Manufacturers selling to export markets continue to face a declining trend, as indicated by the new export order index. In addition to this, approximately 300 million migrant workers in China, who moved from rural areas to urban centers for factory employment, are currently struggling to secure jobs. These workers are not accounted for in China’s official unemployment figures because they are registered in their hometowns or villages. The official jobless rate of 5 percent only covers urban workers, thus excluding the broader employment issues faced by migrant workers.
As employment opportunities continue to diminish, an increasing number of young individuals are vying for positions within provincial and central government agencies. A record-breaking 2.83 million candidates recently took the civil service examination, competing for just 39,000 positions. Local governments are burdened with substantial debt, and with declining land sales, their prospects for recovery are bleak unless the central government intervenes. The government sector was already excessively bloated, but now, during a period when young job seekers are seeking government positions, some provinces are grappling with payroll challenges while others are cutting jobs.

‘Downgraded Spending’

The Golden Week holiday at the start of October typically provides a boost to both travel and consumer spending. However, this year, the increased number of travelers can be attributed, in part, to wealthier Chinese individuals choosing to stay within the country due to reduced overseas holiday spending.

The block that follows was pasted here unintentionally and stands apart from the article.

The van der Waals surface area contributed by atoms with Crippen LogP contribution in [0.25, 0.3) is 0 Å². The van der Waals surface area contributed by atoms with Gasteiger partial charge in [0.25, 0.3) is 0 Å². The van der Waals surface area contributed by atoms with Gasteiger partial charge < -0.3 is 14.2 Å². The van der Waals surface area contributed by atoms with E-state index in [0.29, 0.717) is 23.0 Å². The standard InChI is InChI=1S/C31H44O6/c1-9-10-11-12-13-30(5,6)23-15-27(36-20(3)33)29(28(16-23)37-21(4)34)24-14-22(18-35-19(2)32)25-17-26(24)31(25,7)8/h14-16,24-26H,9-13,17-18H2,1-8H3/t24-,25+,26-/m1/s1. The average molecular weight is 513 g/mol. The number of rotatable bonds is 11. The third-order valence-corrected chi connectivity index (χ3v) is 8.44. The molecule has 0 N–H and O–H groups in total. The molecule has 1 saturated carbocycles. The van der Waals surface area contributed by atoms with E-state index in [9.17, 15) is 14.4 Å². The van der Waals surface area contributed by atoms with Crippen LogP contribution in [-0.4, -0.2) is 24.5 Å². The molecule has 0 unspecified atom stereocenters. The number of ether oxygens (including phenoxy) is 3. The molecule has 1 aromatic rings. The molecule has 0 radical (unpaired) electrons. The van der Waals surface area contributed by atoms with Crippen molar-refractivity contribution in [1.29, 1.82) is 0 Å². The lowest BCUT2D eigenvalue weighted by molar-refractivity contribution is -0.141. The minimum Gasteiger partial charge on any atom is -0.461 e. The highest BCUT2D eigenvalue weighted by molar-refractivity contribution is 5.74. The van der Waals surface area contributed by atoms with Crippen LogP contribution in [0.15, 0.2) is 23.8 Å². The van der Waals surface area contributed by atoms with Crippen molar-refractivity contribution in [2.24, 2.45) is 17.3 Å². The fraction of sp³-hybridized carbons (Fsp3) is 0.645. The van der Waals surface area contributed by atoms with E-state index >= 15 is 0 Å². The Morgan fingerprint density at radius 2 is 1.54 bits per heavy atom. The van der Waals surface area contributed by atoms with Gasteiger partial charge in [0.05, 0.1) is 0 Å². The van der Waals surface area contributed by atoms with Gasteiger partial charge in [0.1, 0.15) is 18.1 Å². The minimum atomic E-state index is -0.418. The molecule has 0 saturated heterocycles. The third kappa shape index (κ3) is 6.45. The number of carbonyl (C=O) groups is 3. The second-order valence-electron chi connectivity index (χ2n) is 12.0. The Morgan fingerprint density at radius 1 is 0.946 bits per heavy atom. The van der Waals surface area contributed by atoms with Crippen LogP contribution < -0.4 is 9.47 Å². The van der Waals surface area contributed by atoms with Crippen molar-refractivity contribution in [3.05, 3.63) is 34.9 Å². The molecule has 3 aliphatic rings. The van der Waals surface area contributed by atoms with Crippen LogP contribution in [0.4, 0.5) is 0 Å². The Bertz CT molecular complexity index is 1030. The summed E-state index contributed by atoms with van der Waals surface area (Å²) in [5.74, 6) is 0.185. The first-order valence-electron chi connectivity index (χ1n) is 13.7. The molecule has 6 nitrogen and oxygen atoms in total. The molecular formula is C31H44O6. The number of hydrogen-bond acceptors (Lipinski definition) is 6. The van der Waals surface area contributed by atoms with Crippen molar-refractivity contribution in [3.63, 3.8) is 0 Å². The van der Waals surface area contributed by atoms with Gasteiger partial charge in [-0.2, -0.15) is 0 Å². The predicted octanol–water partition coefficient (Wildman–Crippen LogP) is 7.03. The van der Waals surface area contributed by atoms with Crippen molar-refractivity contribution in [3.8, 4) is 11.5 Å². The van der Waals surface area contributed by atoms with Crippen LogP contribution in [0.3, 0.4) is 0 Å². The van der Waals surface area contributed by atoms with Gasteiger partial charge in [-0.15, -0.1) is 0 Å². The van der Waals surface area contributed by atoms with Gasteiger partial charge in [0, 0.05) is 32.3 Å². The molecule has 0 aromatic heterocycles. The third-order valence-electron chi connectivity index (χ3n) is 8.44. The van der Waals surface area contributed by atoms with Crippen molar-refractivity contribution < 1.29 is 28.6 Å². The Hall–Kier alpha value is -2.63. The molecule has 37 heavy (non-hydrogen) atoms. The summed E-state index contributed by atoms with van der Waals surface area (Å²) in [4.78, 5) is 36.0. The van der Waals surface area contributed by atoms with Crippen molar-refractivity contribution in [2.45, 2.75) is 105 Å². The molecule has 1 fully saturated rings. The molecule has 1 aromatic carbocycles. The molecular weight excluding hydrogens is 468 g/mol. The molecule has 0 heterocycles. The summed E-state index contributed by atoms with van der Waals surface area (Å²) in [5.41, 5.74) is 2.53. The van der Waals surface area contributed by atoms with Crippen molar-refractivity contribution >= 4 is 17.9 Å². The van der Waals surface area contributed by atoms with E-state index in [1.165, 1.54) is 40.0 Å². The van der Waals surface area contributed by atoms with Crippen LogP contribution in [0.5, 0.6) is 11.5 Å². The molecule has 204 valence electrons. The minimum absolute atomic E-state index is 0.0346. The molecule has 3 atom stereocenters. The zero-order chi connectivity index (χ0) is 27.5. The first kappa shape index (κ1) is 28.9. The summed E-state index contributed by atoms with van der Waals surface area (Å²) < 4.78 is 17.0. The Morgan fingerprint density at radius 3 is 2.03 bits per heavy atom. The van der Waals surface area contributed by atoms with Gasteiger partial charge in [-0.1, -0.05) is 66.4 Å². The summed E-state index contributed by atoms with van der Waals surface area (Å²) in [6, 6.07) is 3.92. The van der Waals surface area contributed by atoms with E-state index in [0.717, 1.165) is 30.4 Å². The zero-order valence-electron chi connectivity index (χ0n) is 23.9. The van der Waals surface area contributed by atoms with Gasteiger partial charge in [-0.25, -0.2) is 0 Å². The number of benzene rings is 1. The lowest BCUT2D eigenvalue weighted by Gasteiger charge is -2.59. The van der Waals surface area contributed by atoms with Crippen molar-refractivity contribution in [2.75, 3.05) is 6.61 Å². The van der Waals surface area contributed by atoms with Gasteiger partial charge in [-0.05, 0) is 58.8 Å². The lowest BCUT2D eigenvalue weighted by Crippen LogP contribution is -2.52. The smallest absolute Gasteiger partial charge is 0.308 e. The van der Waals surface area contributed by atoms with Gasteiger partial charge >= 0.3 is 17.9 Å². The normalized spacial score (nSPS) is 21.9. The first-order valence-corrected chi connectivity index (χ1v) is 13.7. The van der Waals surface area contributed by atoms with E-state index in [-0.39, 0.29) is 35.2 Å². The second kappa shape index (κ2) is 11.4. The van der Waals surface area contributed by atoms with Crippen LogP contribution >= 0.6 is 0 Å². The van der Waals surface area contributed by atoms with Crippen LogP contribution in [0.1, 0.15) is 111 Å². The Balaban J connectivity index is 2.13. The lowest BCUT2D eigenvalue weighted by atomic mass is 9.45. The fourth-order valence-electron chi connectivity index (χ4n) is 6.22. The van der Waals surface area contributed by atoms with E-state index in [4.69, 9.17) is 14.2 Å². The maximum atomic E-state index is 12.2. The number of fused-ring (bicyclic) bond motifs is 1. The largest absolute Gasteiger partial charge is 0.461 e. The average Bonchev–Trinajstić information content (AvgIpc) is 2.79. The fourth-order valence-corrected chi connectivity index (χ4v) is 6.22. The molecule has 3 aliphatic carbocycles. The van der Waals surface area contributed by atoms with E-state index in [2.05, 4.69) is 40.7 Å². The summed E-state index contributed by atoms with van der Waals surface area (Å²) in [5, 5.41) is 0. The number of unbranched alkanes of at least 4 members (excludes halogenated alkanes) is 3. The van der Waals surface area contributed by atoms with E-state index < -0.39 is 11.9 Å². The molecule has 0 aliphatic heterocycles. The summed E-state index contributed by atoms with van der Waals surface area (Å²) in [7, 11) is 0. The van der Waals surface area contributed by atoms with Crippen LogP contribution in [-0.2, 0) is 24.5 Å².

While the total spending during this period was only slightly higher than in 2019, this does not indicate a true recovery. Instead, it signifies the loss of three years’ worth of growth. This also implies that China had to rely on a greater volume of travelers this year to generate revenue equivalent to that of 2019, further underscoring financial constraints among the population.

Understandably, Chinese consumers are seeking cost-cutting measures, with discount retailers gaining ground while luxury brands are losing favor. In the first five months of the year, China experienced a 9.3 percent surge in retail spending as COVID-19 restrictions were lifted, but this apparent recovery has now stalled.

The term “downgraded spending” is trending on the Chinese social media platform Weibo. Traditional retailers like Alibaba and JD.com have witnessed declining sales, while discount shopping sites like Pinduoduo are on the rise. Consumers are also opting for cheaper domestic cosmetics and clothing brands over foreign ones. Meituan, a Chinese platform offering food and product delivery services, reported a drop in orders due to consumers avoiding additional delivery fees.

When citizens harbor uncertainty about the future, they tend to save money, leading to increased bank deposits. The central bank has reduced interest rates in an attempt to encourage spending, but so far, there are few takers. This presents a challenge for Chinese officials hoping to boost the economy by stimulating domestic consumption.

Antonio Graceffo, Ph.D., is a China economic analyst who has spent more than 20 years in Asia. Mr. Graceffo is a graduate of the Shanghai University of Sport, holds a China-MBA from Shanghai Jiaotong University, and currently studies national defense at American Military University. He is the author of “Beyond the Belt and Road: China’s Global Economic Expansion” (2019).